May 19, 2021
What a Year…
contributor: Appropriate Technology, Colin Ley
Editor’s note: This article is a reprint of a page that appears in print in Appropriate Technology, Vol 47, No. 3. It is published here with permission as a part of our partnership with the magazine. For more, please see the magazine’s site: www.appropriate-technology.com.
Living with the impact of COVID-19 throughout 2020 has been demanding for us all, disrupting the best-laid plans of the New Year; destroying the hopes of an early easing of infection risks and restrictions as the year wore on. For some, the reach of the pandemic has been devastating, causing the loss of loved ones or the reality of long-term illness. We can only express our sympathy for those who have truly suffered this year, experiencing levels of pain and loss beyond the discomfort and inconvenience which the rest of us have endured, and complained about, as the months have passed.
With the emergence of a growing number of promising vaccines, the prospect of increasing normality in 2021 is already providing some comfort. The scientific effort, and the high-profile funding which made it possible, has been impressive. It shows what can be done when the need is urgent enough, or when it is perceived as warranting our full attention.
When finalizing each issue of Appropriate Technology, I always leave one page open to accommodate any last-minute items of late-developing news. It’s disheartening that the late news this time concerned the UK Government’s plans to cut spending on overseas aid. The apparent rationale is that committing .7 percent of the country’s national income to support overseas aid, has become ‘difficult to justify’ to the British people, given current economic pressures.
Some will agree with that reasoning and others won’t, as we report on page 5. The subject is also given an airing on pages 10 & 14, courtesy of Preet Kaur Gill, UK Shadow Secretary of State for International Development, and German development aid consultant, Christian Meyer zu Natrup.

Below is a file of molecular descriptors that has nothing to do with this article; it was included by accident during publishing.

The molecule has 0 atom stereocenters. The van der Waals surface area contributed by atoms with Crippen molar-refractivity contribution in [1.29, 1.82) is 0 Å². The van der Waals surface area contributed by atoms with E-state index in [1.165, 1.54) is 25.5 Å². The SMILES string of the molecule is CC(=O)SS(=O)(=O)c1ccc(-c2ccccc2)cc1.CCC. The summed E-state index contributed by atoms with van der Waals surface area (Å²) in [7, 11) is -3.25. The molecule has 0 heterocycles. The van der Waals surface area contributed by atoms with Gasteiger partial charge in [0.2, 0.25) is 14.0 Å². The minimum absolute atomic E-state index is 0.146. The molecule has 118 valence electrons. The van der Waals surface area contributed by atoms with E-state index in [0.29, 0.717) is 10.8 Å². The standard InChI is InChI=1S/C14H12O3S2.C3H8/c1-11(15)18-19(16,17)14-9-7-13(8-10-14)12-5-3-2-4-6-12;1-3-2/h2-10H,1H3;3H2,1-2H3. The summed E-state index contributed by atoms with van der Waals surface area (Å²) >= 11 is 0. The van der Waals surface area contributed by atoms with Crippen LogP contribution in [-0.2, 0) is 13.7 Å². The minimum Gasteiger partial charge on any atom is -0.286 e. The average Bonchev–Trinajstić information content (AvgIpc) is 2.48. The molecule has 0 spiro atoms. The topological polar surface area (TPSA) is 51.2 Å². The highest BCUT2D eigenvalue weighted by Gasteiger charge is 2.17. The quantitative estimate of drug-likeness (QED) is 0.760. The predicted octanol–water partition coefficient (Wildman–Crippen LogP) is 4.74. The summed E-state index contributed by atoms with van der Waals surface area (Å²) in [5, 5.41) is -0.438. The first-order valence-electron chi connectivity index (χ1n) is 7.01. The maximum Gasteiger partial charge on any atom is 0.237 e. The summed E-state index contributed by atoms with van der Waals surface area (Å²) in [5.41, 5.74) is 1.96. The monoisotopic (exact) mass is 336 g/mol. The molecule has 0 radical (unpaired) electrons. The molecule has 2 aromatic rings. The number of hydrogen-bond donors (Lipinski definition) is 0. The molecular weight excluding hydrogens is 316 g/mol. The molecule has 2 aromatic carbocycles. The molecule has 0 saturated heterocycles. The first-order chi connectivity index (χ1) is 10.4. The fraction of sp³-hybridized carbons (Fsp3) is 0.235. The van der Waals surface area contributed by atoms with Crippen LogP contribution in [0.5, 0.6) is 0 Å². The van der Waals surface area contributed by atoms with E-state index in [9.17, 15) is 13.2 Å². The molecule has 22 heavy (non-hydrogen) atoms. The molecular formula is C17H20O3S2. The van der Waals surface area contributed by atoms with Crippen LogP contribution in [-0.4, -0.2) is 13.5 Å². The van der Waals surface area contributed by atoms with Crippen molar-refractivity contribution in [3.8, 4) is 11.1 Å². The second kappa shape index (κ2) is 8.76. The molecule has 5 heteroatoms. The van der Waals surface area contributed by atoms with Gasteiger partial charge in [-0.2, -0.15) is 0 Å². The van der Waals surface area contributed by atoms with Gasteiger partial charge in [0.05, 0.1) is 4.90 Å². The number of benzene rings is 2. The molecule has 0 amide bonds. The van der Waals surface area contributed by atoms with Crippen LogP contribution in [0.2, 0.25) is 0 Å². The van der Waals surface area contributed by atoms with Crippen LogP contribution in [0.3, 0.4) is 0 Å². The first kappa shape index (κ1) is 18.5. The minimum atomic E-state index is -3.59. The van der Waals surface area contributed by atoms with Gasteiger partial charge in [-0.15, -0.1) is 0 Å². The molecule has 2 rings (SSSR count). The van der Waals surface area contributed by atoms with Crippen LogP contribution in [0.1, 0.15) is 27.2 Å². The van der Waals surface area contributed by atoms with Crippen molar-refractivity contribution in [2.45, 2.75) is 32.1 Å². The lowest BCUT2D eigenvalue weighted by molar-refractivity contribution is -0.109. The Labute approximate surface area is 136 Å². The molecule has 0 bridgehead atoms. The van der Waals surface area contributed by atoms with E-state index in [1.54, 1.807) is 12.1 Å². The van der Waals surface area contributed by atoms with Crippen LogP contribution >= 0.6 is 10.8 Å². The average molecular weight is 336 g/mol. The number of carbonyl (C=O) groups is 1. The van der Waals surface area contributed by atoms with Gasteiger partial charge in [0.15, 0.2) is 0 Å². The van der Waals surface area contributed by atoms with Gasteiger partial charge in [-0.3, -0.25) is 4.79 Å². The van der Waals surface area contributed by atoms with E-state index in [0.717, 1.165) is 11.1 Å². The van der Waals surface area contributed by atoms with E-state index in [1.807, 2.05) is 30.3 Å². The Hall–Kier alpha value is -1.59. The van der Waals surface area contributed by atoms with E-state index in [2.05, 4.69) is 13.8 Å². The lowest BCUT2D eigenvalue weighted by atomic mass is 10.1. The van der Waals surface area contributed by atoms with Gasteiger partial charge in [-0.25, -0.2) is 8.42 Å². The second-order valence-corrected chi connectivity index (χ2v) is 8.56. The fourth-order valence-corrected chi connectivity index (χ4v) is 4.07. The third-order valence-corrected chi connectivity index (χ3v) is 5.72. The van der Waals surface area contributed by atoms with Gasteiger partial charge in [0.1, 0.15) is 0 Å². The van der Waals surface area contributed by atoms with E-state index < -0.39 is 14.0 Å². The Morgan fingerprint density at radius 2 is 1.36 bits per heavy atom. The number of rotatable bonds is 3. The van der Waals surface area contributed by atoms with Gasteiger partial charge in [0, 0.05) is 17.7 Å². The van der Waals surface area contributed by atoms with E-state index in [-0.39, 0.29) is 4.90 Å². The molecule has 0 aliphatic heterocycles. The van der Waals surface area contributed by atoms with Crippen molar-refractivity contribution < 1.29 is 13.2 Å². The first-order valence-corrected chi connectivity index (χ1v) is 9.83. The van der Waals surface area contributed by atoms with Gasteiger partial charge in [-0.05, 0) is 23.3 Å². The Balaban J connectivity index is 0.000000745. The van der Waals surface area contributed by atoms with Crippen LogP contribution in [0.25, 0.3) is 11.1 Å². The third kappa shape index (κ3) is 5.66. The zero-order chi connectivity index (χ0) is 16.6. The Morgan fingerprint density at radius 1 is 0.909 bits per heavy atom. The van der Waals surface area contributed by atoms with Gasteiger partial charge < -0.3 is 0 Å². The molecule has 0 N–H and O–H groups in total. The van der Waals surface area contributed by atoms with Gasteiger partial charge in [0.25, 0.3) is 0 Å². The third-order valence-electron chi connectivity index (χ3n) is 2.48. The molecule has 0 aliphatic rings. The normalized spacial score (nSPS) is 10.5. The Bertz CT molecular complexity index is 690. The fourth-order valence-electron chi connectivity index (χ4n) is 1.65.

“Now is the time to make a stand and demand that the world we live in is based on common humanity and a desire that no one is left behind,” said Ms Gill.
Mr zu Natrup commented: “We are now projecting a 20% to 30% reduction in aid funding from the UK over the next five years.”
If all that sounds too negative regarding UK aid, I should point out that our regular ‘Practical Action’ report (pages 28-31) features the launch of an appeal to help communities in Nepal which are suffering the harshest impacts of climate change. As part of this work, every pound raised by the appeal is set to be matched by the UK government, up to a total of £2 million.
I’ll leave you to read and decide for yourselves – and perhaps send us a comment to include in our online coverage.
We’re delighted that, as media partners to AidEx, we’ve been able to devote six pages of this issue to coverage of the organisation’s November webinar series. This was staged as an online offering for the aid and development sector when the physical AidEx event, set to be held in Brussels, had to be postponed due to COVID-19 restrictions.
The 11-session program, which drew on the expertise of no fewer than 50 speakers, was applauded by delegates as a hugely valuable insight into how aid and development organisations have been coping in this most difficult of years.
Besides following the core content, it was entertaining to witness the high level of networking in the various session chat rooms. Not the real event, of course, which will be back next year. But a pretty good one-off offering.
And now to 2021
At the close of an ‘unprecedented’ 2020, wishing everyone a happy and progressive 2021 will feel very good indeed. The strength and resilience shown by all involved in the industry has been impressive throughout the past 12 months. Keeping projects on course hasn’t been easy, so well done to all.